Governing cross-border data flows, trade agreements & limits

29 Nov 2022 13:20h - 14:50h

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Given its importance for the digital economy, cross-border data flow is one of the main topics discussed within the framework of international free trade agreements. 

The approaches adopted by China, the USA, India, ASEAN, and the EU towards cross-border data flow differ, both in their degree of stringency and in their priorities (e.g. cybersecurity, data localisation, privacy, etc.). And while this fragmentation increases barriers to trade, harmonising them would bring risks of not respecting national interests and the different degrees of development.

The approaches towards cross-border data flow differ around the world. In China, data is classified according to its degree of importance to national interests and concepts (e.g. sovereignty, personal data protection, and security). Although China recognises the importance of the free flow of data for the digital economy, security remains an issue of concern, mainly related to outbreak data (the transfer of data from China to overseas).

There are two Chinese laws that govern cross-border data flow:

  • Personal Information Protection Law, which establishes the requirements for exporting personal data overseas (security assessment, protection certification, standard contract, and other conditions stipulated by law)
  • Data Security Law, which establishes a security assessment for cross-border data transfer

Such a restrictive approach is justified by China’s focus on traditional trade in goods rather than digital services. Yet, Chinese authorities are trying to strike a balance between safeguarding national security and engaging in international trade. For example, China participates in regional trade agreements such as the Regional Comprehensive Economic Partnership (RCEP), which limits data localisation requirements and provides the free flow of data, with exceptions. 

The USA, on the other hand, advocates for a free flow of data regime with limited state intervention, a position that aims to favour its strong digital services sector. The EU considers privacy a fundamental right that must permeate cross-border data flows as far as personal data is concerned. The European Court of Justice has a very strict view on this, having decided that precautionary measures contained in legal documents would not be sufficient to allow cross-border data flow from the EU to the USA.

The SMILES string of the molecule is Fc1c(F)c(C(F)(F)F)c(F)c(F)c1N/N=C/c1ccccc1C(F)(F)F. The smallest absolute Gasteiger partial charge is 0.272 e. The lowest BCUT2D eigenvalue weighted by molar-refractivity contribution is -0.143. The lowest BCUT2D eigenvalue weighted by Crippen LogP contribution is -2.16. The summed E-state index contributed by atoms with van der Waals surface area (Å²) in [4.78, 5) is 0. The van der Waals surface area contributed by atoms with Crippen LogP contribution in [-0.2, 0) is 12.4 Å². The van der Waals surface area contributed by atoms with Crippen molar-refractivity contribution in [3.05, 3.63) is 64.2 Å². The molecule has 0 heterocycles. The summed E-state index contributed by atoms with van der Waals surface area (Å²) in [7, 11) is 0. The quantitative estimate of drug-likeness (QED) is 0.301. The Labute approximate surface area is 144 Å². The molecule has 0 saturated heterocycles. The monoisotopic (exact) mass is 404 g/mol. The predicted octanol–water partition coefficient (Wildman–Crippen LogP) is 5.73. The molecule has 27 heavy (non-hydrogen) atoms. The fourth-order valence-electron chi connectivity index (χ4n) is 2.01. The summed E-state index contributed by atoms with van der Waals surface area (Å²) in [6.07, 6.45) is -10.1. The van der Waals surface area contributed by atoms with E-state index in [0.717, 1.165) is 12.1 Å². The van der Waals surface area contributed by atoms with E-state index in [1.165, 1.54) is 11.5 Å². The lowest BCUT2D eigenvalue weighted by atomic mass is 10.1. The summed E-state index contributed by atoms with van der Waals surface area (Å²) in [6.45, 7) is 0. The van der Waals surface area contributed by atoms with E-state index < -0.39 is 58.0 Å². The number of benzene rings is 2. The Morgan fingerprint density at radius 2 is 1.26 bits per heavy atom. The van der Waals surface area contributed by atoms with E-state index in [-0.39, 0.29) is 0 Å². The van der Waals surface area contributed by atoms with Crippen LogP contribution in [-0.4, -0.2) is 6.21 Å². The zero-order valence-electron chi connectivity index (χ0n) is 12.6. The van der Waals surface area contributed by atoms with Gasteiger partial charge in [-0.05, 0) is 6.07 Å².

ASEAN countries, in turn, have different domestic laws governing cross-border data flows, as well as different levels of development and digital capacities, which makes it counterproductive to try to establish a single regulation for the group. However, there are legal (e.g. the ASEAN E-Commerce Agreement) and soft law (e.g. principles and the ASEAN Data Management Framework) instruments that facilitate the flow of data within the group. 

India has a more conservative approach, which is expressed in its bilateral and multilateral positions. India provides a series of data localisation requirements and does not have an international commitment to the free flow of data. There has been an attempt to ease these restrictions through the Digital Personal Data Protection Bill, but many sectors of the economy still retain the need to localise data. Digital colonialism, the promotion of domestic industry, and national security are some of the arguments used by the Indian government to justify its approach. This discussion highlighted that India is likely to be looking at a middle ground model, which prioritises extraterritorial jurisdiction over data, as expressed in its recent position at the UN Ad Hoc Committee.

Some of the challenges, considerations, and potential areas of collaboration and cooperation between the different approaches mentioned in the discussion are given below.

  • Privacy and national security will be key issues in a future global approach on cross-border data flow.
  • Business needs should be included in the debate (e.g. the ASEAN E-Commerce Agreement provides a stakeholder engagement provision).
  • The concept of comparability could be a possible solution, but different degrees of development and digital capacities need to be brought into the equation.
  • The cross-border flow of non-personal data must be facilitated.
  • African countries need to come together to strengthen their position.
  • Bilateral and regional agreements are important, but minimal global rules are needed to minimise costs to businesses.
  • Different transitioning periods can be alternatives to addressing the digital divide. 

By Isabella Bassani


The session in keywords

IGF 2022 WS 69 Governing cross border